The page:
• http://profiles.google.com/therob760 roberto garcia

    go samm

  • tmorizuka

    I visited the ruins of Pompeii last March (2011) . This documentary has given me a lot to understand what actually happened there on the fatal day.
    I always appreciate BBC's documentaries like this very much.

  • TonyIII

    Wow! This is an unforgetable Historial ecperience.It is all due to Pliney the younger's account.

  • http://www.facebook.com/Layluhhuh Layla Phelps

    This must have been an incredibly scary experience. I loved that they reenacted it.

  • http://www.facebook.com/people/Giorgi-Merabishvili/100001894355413 Giorgi Merabishvili

    The most interesting Documentary which I've ever seen!

  • http://www.facebook.com/Groovylocks Ella Silver

    overdramatization notwithstanding (because these things TEND to be poorly acted..) are you telling me you are UNABLE to learn something unless it is laid out for you in a lesson-plan style?? That's very unfortunate. I'm sorry.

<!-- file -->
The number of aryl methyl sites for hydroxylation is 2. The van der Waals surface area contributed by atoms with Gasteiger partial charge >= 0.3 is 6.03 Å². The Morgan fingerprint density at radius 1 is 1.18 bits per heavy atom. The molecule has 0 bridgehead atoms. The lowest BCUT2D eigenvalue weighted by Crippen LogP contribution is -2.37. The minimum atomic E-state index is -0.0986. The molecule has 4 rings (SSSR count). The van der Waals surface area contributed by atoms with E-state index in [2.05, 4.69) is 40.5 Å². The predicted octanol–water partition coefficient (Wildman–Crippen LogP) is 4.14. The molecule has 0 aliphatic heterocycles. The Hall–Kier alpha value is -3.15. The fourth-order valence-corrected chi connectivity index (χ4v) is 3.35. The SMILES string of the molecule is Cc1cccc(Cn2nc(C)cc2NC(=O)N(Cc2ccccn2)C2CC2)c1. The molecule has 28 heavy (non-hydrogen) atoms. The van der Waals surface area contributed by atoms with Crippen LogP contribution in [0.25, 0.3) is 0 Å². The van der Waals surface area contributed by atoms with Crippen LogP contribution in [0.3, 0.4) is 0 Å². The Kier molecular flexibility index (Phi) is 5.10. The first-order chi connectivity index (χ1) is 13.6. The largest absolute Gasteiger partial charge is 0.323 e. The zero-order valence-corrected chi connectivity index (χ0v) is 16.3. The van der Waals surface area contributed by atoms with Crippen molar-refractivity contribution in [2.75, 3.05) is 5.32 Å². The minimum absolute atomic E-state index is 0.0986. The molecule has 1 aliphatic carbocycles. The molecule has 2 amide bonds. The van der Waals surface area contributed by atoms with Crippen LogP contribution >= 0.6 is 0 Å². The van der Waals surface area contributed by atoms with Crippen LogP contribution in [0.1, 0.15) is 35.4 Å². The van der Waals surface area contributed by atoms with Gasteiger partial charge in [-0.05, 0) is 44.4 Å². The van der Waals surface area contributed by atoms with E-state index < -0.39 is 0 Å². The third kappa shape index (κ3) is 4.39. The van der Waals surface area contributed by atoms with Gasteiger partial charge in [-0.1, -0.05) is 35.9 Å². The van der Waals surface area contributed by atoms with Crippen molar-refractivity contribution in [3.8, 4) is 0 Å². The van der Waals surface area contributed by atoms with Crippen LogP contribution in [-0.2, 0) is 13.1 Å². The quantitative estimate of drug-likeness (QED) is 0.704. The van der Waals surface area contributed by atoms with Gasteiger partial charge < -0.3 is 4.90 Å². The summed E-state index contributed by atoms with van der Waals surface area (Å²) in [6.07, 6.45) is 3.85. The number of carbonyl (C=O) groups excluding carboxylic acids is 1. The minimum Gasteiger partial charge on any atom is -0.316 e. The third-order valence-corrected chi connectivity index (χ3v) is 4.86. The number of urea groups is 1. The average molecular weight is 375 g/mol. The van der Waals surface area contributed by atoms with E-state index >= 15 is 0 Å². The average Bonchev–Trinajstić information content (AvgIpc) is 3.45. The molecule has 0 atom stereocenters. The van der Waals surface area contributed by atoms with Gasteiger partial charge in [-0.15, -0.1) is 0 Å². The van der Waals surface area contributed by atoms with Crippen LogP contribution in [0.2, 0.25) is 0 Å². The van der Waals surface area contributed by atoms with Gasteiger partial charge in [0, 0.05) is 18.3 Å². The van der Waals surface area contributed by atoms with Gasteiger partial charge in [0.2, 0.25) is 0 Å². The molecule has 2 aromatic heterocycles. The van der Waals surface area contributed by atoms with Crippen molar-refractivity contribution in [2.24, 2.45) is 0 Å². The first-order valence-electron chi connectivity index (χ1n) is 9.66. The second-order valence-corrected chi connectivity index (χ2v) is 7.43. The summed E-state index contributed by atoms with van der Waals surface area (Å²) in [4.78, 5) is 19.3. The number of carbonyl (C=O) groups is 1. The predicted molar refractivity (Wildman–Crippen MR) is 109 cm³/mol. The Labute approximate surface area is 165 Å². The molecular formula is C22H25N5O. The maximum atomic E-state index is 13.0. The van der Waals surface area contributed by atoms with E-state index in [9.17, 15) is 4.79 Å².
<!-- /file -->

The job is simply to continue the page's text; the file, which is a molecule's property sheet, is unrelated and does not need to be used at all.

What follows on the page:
You should watch Neanderthal. The acting is SUPERB and the facts are (were..) highly accurate for the time. It is a very factual and poignant documentary but the high-octane story that runs the length of it only serves to add horsepower to the facts. Not all docudramas are poorly acted.

  • http://www.facebook.com/Groovylocks Ella Silver

    seeing the remains cuddled in each other's arms was pretty sad..

  • pswill

    The inexcusable flaw in this docudrama and absent in the narrative--all in order to instill an emphatic pessimistic gloom throughout the plot--is that these ancients had never seen or experienced an eruption before. NOT! The citizens had indeed experienced within living memory over a decade earlier in 63 AD an earthquake/eruption that had structurally weakened much of the city's buildings which had failed to be repaired by the time of the 79 entombment. Yes, it's costumes are exquisite, but with Pliny the Elder acting as though this was a novel, scientific phenomenon deserving study morphs it into pure pseudohistory.